Saturday, June 04, 2011

When I Left Fundamentalism Part Ten

Over a year ago now, I did a series at Jackhammer on evangelicalism and fundamentalism (pt. 1, p. 2, pt. 3). You should check it out. In the third part, I wrote this:

For pastors, scripture has isolated the Lord as the one to please. Yet, you won’t likely feel that approval of the Lord. You have to accept it by faith. But sometimes that isn’t easy. So what has developed to replace the confirmation of the Lord has been a very complex system of endorsement and sanction that would rival any organization on earth. It has become its own giant entity with tentacles reaching all over the place—fellowships, boards, conferences, conventions, schools, colleges, publishers, and seminaries. I believe that this is what has, more than anything else, propped up evangelicalism and fundamentalism.

We have the church. That’s Christ’s institution. And it is sufficient. But that doesn’t satisfy the hunger that many have for approval. Fundamentalism has developed its own orbs of sanction. Evangelicalism has its too. Both of them are similar in their organizational systems. They both revolve around associations and conferences, boards and meetings. Now you’ve got the internet as a tool to spread even more notoriety. How many hits does your blog get? What kind of online presence do you have?

New Testament Christianity does not divide into two parts, so-called binary thinking, that is, either and only evangelicalism or fundamentalism. The third way is actually the first way, the church. The church is not some new discovery. It's the only Biblical way.

Men have become dependent on certain "resources" of evangelicalism and fundamentalism to reach their goals, in colleges, mission boards, camps, publishers, seminaries, and conferences. Leaving fundamentalism meant departing from these. In a way, shucking fundamentalism is eliminating the usage of and dependence on these so-called resources.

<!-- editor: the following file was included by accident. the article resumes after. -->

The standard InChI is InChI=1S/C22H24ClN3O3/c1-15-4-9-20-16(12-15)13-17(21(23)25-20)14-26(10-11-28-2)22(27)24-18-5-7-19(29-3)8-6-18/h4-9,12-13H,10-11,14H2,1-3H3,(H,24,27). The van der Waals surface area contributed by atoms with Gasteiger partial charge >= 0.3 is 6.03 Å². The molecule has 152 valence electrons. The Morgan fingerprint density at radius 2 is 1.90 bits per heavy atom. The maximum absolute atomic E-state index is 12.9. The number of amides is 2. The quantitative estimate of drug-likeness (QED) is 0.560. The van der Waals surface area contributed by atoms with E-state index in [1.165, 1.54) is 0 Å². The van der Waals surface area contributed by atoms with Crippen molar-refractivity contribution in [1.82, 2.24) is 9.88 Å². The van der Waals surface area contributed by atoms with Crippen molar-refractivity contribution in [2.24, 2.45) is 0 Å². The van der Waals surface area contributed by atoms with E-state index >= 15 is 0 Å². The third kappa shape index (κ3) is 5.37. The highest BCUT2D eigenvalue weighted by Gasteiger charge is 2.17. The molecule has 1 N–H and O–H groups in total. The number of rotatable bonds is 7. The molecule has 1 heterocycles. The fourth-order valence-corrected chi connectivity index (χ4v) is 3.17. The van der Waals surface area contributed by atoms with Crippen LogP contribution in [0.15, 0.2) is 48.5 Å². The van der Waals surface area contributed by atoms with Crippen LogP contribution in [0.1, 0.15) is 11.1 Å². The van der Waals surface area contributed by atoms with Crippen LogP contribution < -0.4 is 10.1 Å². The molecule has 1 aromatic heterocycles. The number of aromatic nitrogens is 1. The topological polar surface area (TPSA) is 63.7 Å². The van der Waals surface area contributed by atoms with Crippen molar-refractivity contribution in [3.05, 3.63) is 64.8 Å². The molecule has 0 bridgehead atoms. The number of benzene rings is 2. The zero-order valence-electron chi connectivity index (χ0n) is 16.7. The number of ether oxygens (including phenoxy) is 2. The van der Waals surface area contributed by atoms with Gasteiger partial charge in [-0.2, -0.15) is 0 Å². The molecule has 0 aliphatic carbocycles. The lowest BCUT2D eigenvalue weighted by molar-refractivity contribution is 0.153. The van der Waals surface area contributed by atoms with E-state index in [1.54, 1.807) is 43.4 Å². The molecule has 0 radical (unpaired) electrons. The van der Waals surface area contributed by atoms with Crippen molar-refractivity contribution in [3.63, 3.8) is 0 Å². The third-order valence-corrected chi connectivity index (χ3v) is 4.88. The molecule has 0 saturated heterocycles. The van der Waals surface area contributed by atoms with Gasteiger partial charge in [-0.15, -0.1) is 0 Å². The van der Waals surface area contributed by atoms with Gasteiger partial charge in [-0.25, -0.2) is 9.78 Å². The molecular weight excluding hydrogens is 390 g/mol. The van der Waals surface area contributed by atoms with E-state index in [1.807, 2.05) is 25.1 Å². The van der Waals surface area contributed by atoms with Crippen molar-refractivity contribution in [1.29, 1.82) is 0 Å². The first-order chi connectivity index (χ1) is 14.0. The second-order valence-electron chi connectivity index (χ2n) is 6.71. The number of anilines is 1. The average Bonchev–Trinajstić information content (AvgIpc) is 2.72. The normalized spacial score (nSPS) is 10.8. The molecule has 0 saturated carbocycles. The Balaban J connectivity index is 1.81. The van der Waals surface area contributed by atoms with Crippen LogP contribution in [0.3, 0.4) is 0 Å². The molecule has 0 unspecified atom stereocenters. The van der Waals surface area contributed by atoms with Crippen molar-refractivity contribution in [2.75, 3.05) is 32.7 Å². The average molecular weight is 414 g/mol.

More About College

In part eight, we started talking about one of these, the Christian or Bible college or university. I understand the concerns here. We want a good education for our kids, but we don't want them ruined by the society of state college. Evil companions corrupt good behavior (1 Cor 15:33).

Our philosophy has been 'work to get the most and best opportunities possible, and when we find out what those are the senior year, we make the best decision possible for the Lord.' In fundamentalism at least, that decision has been "only Christian college," and that has kept fundamentalist young people strapped into the Christian colleges. One of the major thoughts for making this decision has been: what is worse for your kids, the bad doctrine and practice of the Christian college or the unbelieving world of secular college.

The young people will know that the secular college is secular college. They will know going in what it is they are getting in to. They will not be taught the Bible. But they will not be going to secular college to learn their doctrine. That's not where you learn doctrine. You learn that in the church. At the end of the first pastoral epistle, Paul concludes, "If any man teach otherwise, and consent not to wholesome words, even the words of our Lord Jesus Christ, and to doctrine which is according to godliness . . . . from such withdraw thyself" (1 Timothy 6:3-5). That is a command.